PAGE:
In the early 1980s, the City gave serious consideration to converting the waterfront areas, overtaken by industry and ports, for housing purposes. A waterfront land use report drawn up by the City considered the future of waterfront areas, new land use and its economic impacts. This report, the first step in the rapid emergence of maritime housing, formed the starting point for waterfront projects in the inner city. The 1992 master plan formulated the results of the waterfront land use report into a target for municipal land use planning. The areas released from industry and the related activities were often significant in terms of land area, situated in a key location in the urban structure. Since most waterfront areas were land owned by the city, exceptional possibilities opened up for long-term urban development. The first waterfront construction projects included Merihaka, built as early as the 1970s in Sörnäinen, and the former dock and port area of Katajanokka, completed in the 1980s. More efficient exploitation of industrial areas’ potential for diverse urban development purposes was made in the 1990s, as the growth of Helsinki’s population resumed. Original maritime districts built in the past two decades and attracting international interest include Ruoholahti, Pikku-Huopalahti, Arabianranta, Herttoniemenranta and Vuosaari.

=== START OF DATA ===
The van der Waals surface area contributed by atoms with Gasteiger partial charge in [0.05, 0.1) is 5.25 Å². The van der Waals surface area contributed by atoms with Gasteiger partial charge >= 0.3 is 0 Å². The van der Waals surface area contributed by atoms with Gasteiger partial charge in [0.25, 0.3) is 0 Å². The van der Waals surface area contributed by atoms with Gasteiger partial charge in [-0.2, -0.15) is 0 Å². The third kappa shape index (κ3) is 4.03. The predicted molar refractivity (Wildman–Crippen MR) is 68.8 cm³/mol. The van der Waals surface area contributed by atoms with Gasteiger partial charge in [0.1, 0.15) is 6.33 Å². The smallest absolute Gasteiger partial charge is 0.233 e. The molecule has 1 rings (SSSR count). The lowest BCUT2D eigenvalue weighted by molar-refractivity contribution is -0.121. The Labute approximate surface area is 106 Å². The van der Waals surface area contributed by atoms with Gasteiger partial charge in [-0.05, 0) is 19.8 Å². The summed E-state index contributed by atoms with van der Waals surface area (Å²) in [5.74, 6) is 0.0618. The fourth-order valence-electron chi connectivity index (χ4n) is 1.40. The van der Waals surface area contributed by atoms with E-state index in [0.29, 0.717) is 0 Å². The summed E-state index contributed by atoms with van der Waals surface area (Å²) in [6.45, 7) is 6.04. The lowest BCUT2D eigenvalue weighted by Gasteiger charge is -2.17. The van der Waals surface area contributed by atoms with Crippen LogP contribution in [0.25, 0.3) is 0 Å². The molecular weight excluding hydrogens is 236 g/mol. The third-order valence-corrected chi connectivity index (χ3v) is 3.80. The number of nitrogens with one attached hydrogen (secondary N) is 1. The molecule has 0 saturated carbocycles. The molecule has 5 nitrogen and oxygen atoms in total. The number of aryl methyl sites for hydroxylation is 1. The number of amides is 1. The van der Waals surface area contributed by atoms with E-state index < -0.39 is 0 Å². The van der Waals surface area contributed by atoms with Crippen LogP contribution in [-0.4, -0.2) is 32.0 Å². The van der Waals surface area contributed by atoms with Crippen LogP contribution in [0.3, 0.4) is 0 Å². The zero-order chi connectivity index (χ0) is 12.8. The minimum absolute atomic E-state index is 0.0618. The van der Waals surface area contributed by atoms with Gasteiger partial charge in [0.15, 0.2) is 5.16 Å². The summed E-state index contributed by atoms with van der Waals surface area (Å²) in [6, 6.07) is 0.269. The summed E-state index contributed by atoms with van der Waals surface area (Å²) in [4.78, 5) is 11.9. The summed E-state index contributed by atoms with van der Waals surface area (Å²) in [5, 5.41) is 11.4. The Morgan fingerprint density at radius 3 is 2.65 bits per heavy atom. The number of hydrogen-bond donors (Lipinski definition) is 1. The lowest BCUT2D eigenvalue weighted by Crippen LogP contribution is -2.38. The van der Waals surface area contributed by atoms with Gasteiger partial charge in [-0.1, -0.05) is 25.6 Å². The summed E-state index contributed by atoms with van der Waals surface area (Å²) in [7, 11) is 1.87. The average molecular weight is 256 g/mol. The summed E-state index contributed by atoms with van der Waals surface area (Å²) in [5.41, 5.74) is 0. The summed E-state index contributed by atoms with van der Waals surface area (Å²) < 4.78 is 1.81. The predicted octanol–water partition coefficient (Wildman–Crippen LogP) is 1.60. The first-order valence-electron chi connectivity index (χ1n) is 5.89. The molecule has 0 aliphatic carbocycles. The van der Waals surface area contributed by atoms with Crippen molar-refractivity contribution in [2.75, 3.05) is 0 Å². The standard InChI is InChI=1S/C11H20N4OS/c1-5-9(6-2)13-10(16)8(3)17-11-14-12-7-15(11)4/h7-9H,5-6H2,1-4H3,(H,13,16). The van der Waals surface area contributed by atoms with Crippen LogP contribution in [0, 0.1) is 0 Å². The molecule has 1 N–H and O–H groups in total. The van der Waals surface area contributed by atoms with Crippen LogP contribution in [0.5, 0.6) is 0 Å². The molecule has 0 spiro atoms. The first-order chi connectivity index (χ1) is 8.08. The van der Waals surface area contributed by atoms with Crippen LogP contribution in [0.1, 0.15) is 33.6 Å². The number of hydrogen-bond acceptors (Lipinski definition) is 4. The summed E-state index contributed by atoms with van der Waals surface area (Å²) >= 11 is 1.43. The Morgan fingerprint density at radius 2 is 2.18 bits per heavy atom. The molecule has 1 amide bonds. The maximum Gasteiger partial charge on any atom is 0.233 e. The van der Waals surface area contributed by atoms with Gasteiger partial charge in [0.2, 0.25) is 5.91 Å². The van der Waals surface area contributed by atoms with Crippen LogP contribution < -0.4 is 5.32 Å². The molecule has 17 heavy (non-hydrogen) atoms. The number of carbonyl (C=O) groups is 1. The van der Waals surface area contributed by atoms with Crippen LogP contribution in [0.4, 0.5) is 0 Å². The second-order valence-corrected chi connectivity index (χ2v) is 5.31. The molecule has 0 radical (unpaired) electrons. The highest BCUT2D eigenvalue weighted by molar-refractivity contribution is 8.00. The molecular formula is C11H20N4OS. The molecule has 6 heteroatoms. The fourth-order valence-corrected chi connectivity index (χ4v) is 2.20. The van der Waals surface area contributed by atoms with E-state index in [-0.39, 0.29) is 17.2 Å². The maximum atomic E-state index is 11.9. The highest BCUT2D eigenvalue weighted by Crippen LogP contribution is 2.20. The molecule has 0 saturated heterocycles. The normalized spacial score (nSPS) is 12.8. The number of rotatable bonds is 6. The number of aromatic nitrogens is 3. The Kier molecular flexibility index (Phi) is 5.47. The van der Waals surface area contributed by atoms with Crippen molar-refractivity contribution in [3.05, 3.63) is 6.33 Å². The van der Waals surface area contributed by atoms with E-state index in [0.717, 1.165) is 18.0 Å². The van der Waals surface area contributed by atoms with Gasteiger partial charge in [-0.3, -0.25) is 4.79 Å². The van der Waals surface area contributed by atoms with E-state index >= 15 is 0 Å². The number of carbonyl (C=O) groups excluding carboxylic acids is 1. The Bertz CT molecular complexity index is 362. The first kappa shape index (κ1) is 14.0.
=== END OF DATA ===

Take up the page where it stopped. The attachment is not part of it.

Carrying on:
1952_Helsingin matkailijakartta.tifTouringmap, year 1952. ( © City of Helsinki )

Waterfront projects

Waterfront development projects in progress in Helsinki. Jätkäsaari, Telakkaranta and Hernesaari districts, seen at the front, are part of the Länsisatama (West Harbour) district development project that began in the 1980s. Ruoholahti, the first stage of the project, is already complete. In 2008 the cargo harbour moved to Vuosaari, seen in the background.